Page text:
Epilepsy is not a single disease but a group of disorders characterised by a broad array of clinical signs, age of onset and underlying causes. Seizure description and classification in veterinary medicine is very limited mainly because we don’t see the seizures. In human medicine a seizure has to be proven as such before any further treatment or even diagnostic procedure is started. The mean time for hospitalisation of a human patient until a fit is recorded is around two and a half days. Video EEG (electroencephalogram)-recording is the gold standard procedure to prove that the event the patient is having is truly a seizure.
This is not common practice in veterinary neurology; EEG in canine epilepsy is almost entirely confined to research mainly because of the anatomy of the dog skull, which is largely covered by thick muscle, the specific challenges related to muscle artefacts and the need for general anaesthesia. Therefore we have a relevant lack of seizure description that leads to limited and difficult seizure classification. Recently, the use of ambulatory EEG, that avoids anaesthesia and allows longer recordings, has been described in dogs and we hope the technique will be available soon in private practice, until then, video recording is still one of our strongest tools in seizures description and recognition.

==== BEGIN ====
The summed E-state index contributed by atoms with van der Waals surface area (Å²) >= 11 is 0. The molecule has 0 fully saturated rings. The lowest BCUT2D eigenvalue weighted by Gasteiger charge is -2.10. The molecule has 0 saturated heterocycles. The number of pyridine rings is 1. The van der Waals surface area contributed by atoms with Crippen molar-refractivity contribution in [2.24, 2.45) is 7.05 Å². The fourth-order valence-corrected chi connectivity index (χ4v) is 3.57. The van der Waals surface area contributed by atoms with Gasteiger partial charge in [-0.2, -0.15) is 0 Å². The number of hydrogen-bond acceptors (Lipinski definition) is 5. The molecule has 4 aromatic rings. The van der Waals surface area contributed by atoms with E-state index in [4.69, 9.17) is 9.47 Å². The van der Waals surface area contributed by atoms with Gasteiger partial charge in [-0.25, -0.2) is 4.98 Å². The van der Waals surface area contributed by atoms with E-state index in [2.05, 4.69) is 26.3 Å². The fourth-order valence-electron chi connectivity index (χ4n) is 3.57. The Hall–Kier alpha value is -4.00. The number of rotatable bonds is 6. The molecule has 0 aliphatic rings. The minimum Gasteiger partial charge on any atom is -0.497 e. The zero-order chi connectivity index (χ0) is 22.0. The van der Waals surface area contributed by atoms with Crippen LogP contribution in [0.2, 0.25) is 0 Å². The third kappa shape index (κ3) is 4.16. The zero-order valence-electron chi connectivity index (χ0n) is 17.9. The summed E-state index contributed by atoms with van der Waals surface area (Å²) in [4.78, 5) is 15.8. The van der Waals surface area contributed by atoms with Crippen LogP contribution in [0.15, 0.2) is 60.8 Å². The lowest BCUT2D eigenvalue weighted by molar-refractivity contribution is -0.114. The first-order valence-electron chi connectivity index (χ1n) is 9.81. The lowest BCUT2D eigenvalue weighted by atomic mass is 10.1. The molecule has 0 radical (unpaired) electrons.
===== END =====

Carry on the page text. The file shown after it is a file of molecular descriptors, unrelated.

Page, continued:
We have created a website called CANINESEIZURES.ORG which is a media library of seizures in dogs. The objective of canineseizures.org is to create an extensive international database of canine epilepsy videos. CANINESEIZURES.ORG is a free and non-profitable website with a centralised, easily accessible worldwide video database with teaching potential for students, general veterinary practitioners, specialists and potentially in the long-term to dog owners. The videos can be recorded by owners or veterinarians and uploaded only by a veterinary neurology specialist. The recordings will have basic information which is available to all users but full clinical details including diagnostic workup and treatment will be made available for research opportunities under the supervision of a neurology specialist. The ultimate goal is that the information gathered by this video database will be analysed to thoroughly describe the epileptic seizures, recognise patterns and move towards a better understanding and classification of canine epileptic seizures.
Video-EEG in humans is most helpful to determine if seizures with unusual features are actually epilepsy, to identify the type of seizures, and to pinpoint the region of the brain where seizures begin. With a considerable number of canine epilepsy cases collected by CANINESEIZURES.ORG we will be able to answer some of these questions.
Comprehensive research is still at a developing stage due in veterinary epilepsy and we believe this website may become a major contributor to this field.